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LOST MUSIC-CASSETTE Audio Cassette – Abridged, Audiobook


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Product Details

  • Audio Cassette
  • Publisher: CHILD'S PLAY; Abridged edition (Nov. 1 2002)
  • Language: English
  • ISBN-10: 0859533786
  • ISBN-13: 978-0859533782
  • Product Dimensions: 6.9 x 1.4 x 10.8 cm
  • Shipping Weight: 68 g
  • Average Customer Review: 5.0 out of 5 stars  See all reviews (1 customer review)
  • Amazon Bestsellers Rank: #2,265,938 in Books (See Top 100 in Books)

Product Description

From Publishers Weekly

Despite playful illustrations featuring an engaging animal cast, this well-intentioned picture book is flawed by poor textual layout and awkward prose. Fed up with an overload of noise, Gustav Mole takes his recalcitrant children on a world tour--"to warn the world and to rediscover the music they had lost." From Budapest to Bali, Gustav drums up support for his cause, and is in turn serenaded by such creatures as cimbalom-playing badgers (Hungary), a sitar-playing tiger (India) and a kangaroo on the didgeridoo (Australia). The visual information on wildlife and ethnic music is the highlight of the book--Meyrick's detailed watercolors are splendidly merry--but unfortunately, her prose is not as sleek. (Older readers and young listeners alike may have trouble with such convoluted verbiage as "The moles' mood mellowed as they savoured slow food, to the cordial piano accordion of a busking boulevard badger.") Coupled with the seemingly random layout of text--some pages so crowded with chunks of print that the story line is almost impossible to follow--this makes for a difficult read-aloud, effectively eliminating a major portion of the intended audience. Ages 3-10.
Copyright 1992 Reed Business Information, Inc. --This text refers to the Hardcover edition.

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Most helpful customer reviews

Format: Hardcover
This book is a wonderful way to introduce children to the music of the world. Gustav Mole's decree at the end of the book should be a goal for all of us in this modern world. Children will surely want to pick up an instrument themselves, sing and make merry music after reading The Lost Music: Gustav Mole's war on noise.
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Most Helpful Customer Reviews on Amazon.com (beta)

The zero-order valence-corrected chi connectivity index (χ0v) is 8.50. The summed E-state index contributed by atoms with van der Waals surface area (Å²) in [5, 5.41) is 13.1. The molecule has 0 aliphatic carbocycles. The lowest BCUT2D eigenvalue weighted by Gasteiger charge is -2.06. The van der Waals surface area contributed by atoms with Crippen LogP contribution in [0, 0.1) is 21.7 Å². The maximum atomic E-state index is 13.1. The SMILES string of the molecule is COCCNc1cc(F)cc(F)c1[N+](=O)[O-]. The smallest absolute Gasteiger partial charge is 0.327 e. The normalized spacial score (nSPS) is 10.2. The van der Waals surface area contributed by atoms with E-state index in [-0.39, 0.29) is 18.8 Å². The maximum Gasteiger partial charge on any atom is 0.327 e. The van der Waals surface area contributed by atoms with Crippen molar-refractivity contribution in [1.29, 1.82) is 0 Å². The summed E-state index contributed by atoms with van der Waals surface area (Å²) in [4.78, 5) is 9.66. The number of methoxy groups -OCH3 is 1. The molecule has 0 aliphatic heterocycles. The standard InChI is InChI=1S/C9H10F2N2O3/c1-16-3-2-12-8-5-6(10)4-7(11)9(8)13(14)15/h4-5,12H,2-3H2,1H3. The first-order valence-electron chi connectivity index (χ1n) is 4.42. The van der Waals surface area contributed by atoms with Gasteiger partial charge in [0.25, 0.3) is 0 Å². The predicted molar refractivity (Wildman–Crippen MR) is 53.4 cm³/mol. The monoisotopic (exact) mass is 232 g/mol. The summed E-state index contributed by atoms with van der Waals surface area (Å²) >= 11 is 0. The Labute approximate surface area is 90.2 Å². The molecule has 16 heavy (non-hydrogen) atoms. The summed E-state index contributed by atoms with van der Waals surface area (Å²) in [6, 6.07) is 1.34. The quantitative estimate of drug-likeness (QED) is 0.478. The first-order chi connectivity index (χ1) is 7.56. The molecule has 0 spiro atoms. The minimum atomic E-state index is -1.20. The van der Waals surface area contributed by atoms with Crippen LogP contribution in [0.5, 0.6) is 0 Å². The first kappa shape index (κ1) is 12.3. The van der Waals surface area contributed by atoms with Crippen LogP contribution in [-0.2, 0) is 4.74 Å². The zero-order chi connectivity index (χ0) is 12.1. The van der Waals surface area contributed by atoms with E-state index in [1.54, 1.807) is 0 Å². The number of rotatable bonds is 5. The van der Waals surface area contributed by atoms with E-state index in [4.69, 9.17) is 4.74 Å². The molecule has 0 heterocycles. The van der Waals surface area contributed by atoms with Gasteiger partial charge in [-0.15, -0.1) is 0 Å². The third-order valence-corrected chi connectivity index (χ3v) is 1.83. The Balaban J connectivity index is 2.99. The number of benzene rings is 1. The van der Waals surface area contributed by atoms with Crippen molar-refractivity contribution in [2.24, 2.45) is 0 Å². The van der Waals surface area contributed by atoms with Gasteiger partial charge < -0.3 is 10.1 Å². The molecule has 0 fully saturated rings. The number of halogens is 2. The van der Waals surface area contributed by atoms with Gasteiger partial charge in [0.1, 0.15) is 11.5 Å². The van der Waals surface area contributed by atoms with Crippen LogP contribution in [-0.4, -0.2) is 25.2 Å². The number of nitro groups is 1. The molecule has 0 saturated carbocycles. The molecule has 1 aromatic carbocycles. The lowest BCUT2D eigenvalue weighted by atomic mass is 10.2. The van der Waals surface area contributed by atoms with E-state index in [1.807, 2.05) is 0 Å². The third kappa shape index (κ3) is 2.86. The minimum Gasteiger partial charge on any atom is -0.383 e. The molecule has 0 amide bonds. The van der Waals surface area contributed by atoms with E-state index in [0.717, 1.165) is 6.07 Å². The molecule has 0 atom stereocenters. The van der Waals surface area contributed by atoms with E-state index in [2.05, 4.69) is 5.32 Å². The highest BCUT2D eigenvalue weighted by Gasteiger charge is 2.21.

Amazon.com: 3 reviews
5 of 6 people found the following review helpful
More Difficult Than It Appears June 28 2000
By Amazon Customer - Published on Amazon.com
Format: Paperback
Gustav Mole's world has been infested with noise and now his children refuse to play music. In order to inspire them to play Gustav takes his family on a trip around the world, visiting many different cultures and listening to their music. In this way the reader is carried on a journey that introduces them to many different forms of music and types of musical instruments. While this is an amusing story and a great overview of some not-very-well-known musical instruments, this is definitely not a book for preschoolers. With vocabulary including words such as; foundry, urban sprawl, transmitter, lament, to name a few, this book would be inappropriate for the youngest children. I would recommend it for older children, but be prepared to do a lot of explaining about instruments carrying names like Saron Panerus and animals like macaques.
1 of 1 people found the following review helpful
Wonderful introduction to music of the world Nov. 23 2002
By Melissa Mace - Published on Amazon.com
Format: Hardcover
This book is a wonderful way to introduce children to the music of the world. Gustav Mole's decree at the end of the book should be a goal for all of us in this modern world. Children will surely want to pick up an instrument themselves, sing and make merry music after reading The Lost Music: Gustav Mole's war on noise.
Good attempt, but story it lacking... March 20 2013
By Happy Mama - Published on Amazon.com
Format: Hardcover
Like what an earlier reviewer said, the vocabulary is way too hard for preschoolers, and even if the language were simpler, the storyline is a bit hard to follow and not very logical.

The pictures are wonderful though, and we basically used the pictures and told our own story to go with it. Highly recommend checking it out from the library first before purchasing it, since you might not think you need to buy it after you read it. The author tries to crack a few jokes (only adults will get it, I think) that fly over the children's head. An Indonesian instrument is compared to a god, there's another religious reference about African instruments too. Just OK.


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